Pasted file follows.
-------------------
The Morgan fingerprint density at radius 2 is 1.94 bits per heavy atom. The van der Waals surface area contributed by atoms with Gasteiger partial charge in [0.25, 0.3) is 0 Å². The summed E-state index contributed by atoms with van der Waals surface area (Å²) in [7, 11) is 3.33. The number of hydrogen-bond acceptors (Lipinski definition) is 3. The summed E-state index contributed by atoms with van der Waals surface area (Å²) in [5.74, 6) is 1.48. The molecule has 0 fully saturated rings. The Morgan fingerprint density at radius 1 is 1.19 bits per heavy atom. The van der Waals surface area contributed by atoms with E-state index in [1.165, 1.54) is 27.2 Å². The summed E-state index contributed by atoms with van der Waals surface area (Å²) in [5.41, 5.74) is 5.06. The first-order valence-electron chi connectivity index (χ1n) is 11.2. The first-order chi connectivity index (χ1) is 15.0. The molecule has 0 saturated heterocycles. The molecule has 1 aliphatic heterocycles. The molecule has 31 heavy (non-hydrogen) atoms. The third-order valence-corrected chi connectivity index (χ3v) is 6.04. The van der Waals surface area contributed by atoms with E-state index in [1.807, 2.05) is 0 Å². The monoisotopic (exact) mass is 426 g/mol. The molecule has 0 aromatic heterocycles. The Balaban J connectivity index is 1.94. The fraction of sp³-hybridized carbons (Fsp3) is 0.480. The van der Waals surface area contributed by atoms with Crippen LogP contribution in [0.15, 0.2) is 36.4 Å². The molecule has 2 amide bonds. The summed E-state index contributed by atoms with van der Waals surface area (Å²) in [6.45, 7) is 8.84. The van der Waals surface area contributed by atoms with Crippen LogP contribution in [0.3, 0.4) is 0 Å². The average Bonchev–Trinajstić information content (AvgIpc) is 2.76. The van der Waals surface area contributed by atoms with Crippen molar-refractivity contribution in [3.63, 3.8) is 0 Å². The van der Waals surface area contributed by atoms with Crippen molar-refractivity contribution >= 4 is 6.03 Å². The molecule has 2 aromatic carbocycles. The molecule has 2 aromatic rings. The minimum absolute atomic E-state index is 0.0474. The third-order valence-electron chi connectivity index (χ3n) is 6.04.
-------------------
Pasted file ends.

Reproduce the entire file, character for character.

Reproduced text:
The Morgan fingerprint density at radius 2 is 1.94 bits per heavy atom. The van der Waals surface area contributed by atoms with Gasteiger partial charge in [0.25, 0.3) is 0 Å². The summed E-state index contributed by atoms with van der Waals surface area (Å²) in [7, 11) is 3.33. The number of hydrogen-bond acceptors (Lipinski definition) is 3. The summed E-state index contributed by atoms with van der Waals surface area (Å²) in [5.74, 6) is 1.48. The molecule has 0 fully saturated rings. The Morgan fingerprint density at radius 1 is 1.19 bits per heavy atom. The van der Waals surface area contributed by atoms with E-state index in [1.165, 1.54) is 27.2 Å². The summed E-state index contributed by atoms with van der Waals surface area (Å²) in [5.41, 5.74) is 5.06. The first-order valence-electron chi connectivity index (χ1n) is 11.2. The first-order chi connectivity index (χ1) is 15.0. The molecule has 0 saturated heterocycles. The molecule has 1 aliphatic heterocycles. The molecule has 31 heavy (non-hydrogen) atoms. The third-order valence-corrected chi connectivity index (χ3v) is 6.04. The van der Waals surface area contributed by atoms with E-state index in [1.807, 2.05) is 0 Å². The monoisotopic (exact) mass is 426 g/mol. The molecule has 0 aromatic heterocycles. The Balaban J connectivity index is 1.94. The fraction of sp³-hybridized carbons (Fsp3) is 0.480. The van der Waals surface area contributed by atoms with Crippen LogP contribution in [0.15, 0.2) is 36.4 Å². The molecule has 2 amide bonds. The summed E-state index contributed by atoms with van der Waals surface area (Å²) in [6.45, 7) is 8.84. The van der Waals surface area contributed by atoms with Crippen LogP contribution in [0.3, 0.4) is 0 Å². The average Bonchev–Trinajstić information content (AvgIpc) is 2.76. The van der Waals surface area contributed by atoms with Crippen molar-refractivity contribution in [3.63, 3.8) is 0 Å². The van der Waals surface area contributed by atoms with Crippen molar-refractivity contribution >= 4 is 6.03 Å². The molecule has 2 aromatic carbocycles. The molecule has 2 aromatic rings. The minimum absolute atomic E-state index is 0.0474. The third-order valence-electron chi connectivity index (χ3n) is 6.04.